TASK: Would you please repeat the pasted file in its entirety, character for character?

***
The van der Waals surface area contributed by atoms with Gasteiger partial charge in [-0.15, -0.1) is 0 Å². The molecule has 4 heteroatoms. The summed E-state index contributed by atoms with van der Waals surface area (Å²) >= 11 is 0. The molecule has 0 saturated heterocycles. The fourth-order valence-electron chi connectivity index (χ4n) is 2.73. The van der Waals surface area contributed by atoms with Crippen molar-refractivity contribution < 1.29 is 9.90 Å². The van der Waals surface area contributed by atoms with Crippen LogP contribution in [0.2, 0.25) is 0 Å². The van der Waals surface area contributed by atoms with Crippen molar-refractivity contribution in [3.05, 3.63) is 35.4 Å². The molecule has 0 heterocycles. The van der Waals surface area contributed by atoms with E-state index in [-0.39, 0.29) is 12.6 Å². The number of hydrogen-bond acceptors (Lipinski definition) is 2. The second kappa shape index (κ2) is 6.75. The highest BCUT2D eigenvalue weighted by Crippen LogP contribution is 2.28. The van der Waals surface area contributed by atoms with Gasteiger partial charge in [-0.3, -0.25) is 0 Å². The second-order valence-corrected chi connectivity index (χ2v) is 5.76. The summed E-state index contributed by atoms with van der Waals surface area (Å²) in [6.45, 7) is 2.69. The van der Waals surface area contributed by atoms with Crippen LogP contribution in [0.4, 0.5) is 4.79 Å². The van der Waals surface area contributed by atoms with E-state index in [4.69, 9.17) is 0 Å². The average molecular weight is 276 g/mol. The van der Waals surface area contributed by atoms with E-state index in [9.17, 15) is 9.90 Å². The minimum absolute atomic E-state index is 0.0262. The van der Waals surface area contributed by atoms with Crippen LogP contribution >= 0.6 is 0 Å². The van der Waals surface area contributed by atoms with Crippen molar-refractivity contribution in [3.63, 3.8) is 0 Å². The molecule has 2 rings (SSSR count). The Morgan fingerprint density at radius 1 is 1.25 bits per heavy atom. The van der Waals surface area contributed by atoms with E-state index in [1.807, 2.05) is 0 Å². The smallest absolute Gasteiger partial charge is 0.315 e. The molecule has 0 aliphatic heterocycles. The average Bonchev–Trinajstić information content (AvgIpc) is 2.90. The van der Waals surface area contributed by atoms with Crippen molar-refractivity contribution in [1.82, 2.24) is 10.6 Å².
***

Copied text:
The van der Waals surface area contributed by atoms with Gasteiger partial charge in [-0.15, -0.1) is 0 Å². The molecule has 4 heteroatoms. The summed E-state index contributed by atoms with van der Waals surface area (Å²) >= 11 is 0. The molecule has 0 saturated heterocycles. The fourth-order valence-electron chi connectivity index (χ4n) is 2.73. The van der Waals surface area contributed by atoms with Crippen molar-refractivity contribution < 1.29 is 9.90 Å². The van der Waals surface area contributed by atoms with Crippen LogP contribution in [0.2, 0.25) is 0 Å². The van der Waals surface area contributed by atoms with Crippen molar-refractivity contribution in [3.05, 3.63) is 35.4 Å². The molecule has 0 heterocycles. The van der Waals surface area contributed by atoms with E-state index in [-0.39, 0.29) is 12.6 Å². The number of hydrogen-bond acceptors (Lipinski definition) is 2. The second kappa shape index (κ2) is 6.75. The highest BCUT2D eigenvalue weighted by Crippen LogP contribution is 2.28. The van der Waals surface area contributed by atoms with Gasteiger partial charge in [-0.3, -0.25) is 0 Å². The second-order valence-corrected chi connectivity index (χ2v) is 5.76. The summed E-state index contributed by atoms with van der Waals surface area (Å²) in [6.45, 7) is 2.69. The van der Waals surface area contributed by atoms with Crippen LogP contribution in [0.4, 0.5) is 4.79 Å². The van der Waals surface area contributed by atoms with E-state index in [4.69, 9.17) is 0 Å². The average molecular weight is 276 g/mol. The van der Waals surface area contributed by atoms with E-state index in [9.17, 15) is 9.90 Å². The minimum absolute atomic E-state index is 0.0262. The van der Waals surface area contributed by atoms with Crippen LogP contribution >= 0.6 is 0 Å². The van der Waals surface area contributed by atoms with Crippen molar-refractivity contribution in [3.63, 3.8) is 0 Å². The molecule has 2 rings (SSSR count). The Morgan fingerprint density at radius 1 is 1.25 bits per heavy atom. The van der Waals surface area contributed by atoms with E-state index in [1.807, 2.05) is 0 Å². The smallest absolute Gasteiger partial charge is 0.315 e. The molecule has 0 aliphatic heterocycles. The average Bonchev–Trinajstić information content (AvgIpc) is 2.90. The van der Waals surface area contributed by atoms with Crippen molar-refractivity contribution in [1.82, 2.24) is 10.6 Å².